“My studies in the College of Kinesiology and the College of Education have really helped me succeed in both paths of my career,” said Lieffers, who regularly works Huskie hockey games and once officiated one of the longest games in university hockey history that went into four overtime periods in 2014.
“Because of the College of Kinesiology, I was able to gain information and knowledge and I was able to apply it to training off the ice in order to perform better on the ice, so it definitely helped me. I think referring and teaching kind of go hand-in-hand, with the skills needed for both jobs. I think being a referee has made me a better teacher, and vice versa. And the things that I learn in the classroom and through the College of Education have helped me on the ice.”
With Beijing largely in lockdown for the Olympics, Lieffers said she is confident in the pandemic public health measures in place to keep all athletes, coaches and officials safe.
“It will be a ‘bubble’ format, so everybody coming into the Olympics has to be fully vaccinated and produce a number of negative COVID tests before we enter the bubble, to ensure that it is going to be a safe environment for everybody to compete in,” said Lieffers. “And we will be restricted in the bubble to the places where we have access to and are allowed to go, and there will be daily testing done right on the spot, with instant results. So, they are definitely doing everything they can to ensure that all the measures are put in place to keep us safe and healthy while we are there.”
As she heads halfway around the world, Lieffers is planning to bring a little bit of home with her to Beijing for her first Olympic experience.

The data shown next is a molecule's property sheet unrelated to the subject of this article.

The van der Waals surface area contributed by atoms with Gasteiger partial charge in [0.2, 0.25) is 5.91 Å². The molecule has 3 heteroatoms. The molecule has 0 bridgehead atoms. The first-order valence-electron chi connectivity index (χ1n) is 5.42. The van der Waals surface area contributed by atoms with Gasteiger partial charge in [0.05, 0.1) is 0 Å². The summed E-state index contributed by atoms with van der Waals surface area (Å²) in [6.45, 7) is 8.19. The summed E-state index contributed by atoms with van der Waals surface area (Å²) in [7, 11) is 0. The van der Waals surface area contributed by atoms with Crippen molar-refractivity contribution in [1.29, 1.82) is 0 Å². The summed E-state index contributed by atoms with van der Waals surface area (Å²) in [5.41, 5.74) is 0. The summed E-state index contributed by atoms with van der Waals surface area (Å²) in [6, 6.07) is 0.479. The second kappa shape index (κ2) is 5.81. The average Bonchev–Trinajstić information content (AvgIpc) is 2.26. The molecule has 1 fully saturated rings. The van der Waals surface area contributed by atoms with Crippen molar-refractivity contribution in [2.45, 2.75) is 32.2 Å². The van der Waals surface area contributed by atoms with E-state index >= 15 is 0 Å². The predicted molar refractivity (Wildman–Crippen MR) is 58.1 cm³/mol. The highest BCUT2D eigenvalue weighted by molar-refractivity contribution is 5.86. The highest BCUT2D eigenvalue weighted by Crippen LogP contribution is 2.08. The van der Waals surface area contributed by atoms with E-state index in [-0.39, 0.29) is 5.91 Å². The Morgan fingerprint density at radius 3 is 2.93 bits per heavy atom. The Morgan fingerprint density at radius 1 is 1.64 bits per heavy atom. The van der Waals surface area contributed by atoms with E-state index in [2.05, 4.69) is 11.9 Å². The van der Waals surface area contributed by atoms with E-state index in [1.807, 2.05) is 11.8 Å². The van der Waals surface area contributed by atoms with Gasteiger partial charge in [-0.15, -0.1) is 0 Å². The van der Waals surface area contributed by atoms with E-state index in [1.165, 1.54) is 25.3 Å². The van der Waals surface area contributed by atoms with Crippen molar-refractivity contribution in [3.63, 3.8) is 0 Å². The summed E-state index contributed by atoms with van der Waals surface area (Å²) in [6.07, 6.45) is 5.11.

“I have some University of Saskatchewan T-shirts and actually one of my favourite hoodies is a Kin hoodie, so that will probably end up going in the suitcase as well,” she said, with a chuckle.
Coakwell answers the bell again
Truth be told, during his time as a Huskie, Coakwell never really imagined he would one day become a three-time Olympian.
Born in Regina and raised in Moose Jaw, Coakwell headed north to Saskatoon in 2005 to play five seasons of Huskie football, etching his name in the record books with the fifth-most career rushing touchdowns (16) and leading the team in rushing in 2010 and 2011. It was during his Huskie career when he was first asked to consider bobsleigh, but it was not something he took all that seriously.
“The Olympics weren’t really in my mind,” said Coakwell, who played in two Vanier Cups in 2005 and 2006 and from afar followed the Huskies’ run to this season’s national championship final. “I started to be recruited by Bobsleigh Canada when I was in my second-last year with the Huskies, but I didn’t know much about bobsleigh outside of (the movie) Cool Runnings. I thought about it, but not in any real sense.
“But one of my coaches was quite supportive about the whole thing and felt I really should do it and talked to me about how the opportunity to go to the Olympics was very real for me. I obviously didn’t fully believe it, but I listened anyways because I thought that would be pretty cool. And now here I am.”
Coakwell’s explosive power and speed as a running back proved a perfect fit for pushing a bobsled, and he quickly rose through the ranks. Now in his 10th year in the sport, Coakwell credits College of Kinesiology associate professor Bart Arnold with giving him the push he needed.
“Being at the U of S and working with Bart Arnold in the College of Kinesiology, he worked closely with me unlocking my athletic potential,” said Coakwell. “He is a guy who really believed in me and he pushed me pretty hard to challenge myself.”
Coakwell is the brakeman on the Kripps sled, which is ranked second overall in the World Cup four-man standings heading into the Olympics. Coakwell is also now tied with Lascelles Brown for the record of most career World Cup medals (17) in four-man bobsleigh by a Canadian brakeman.
Like Lieffers, Coakwell will be taking a little bit of USask with him to China.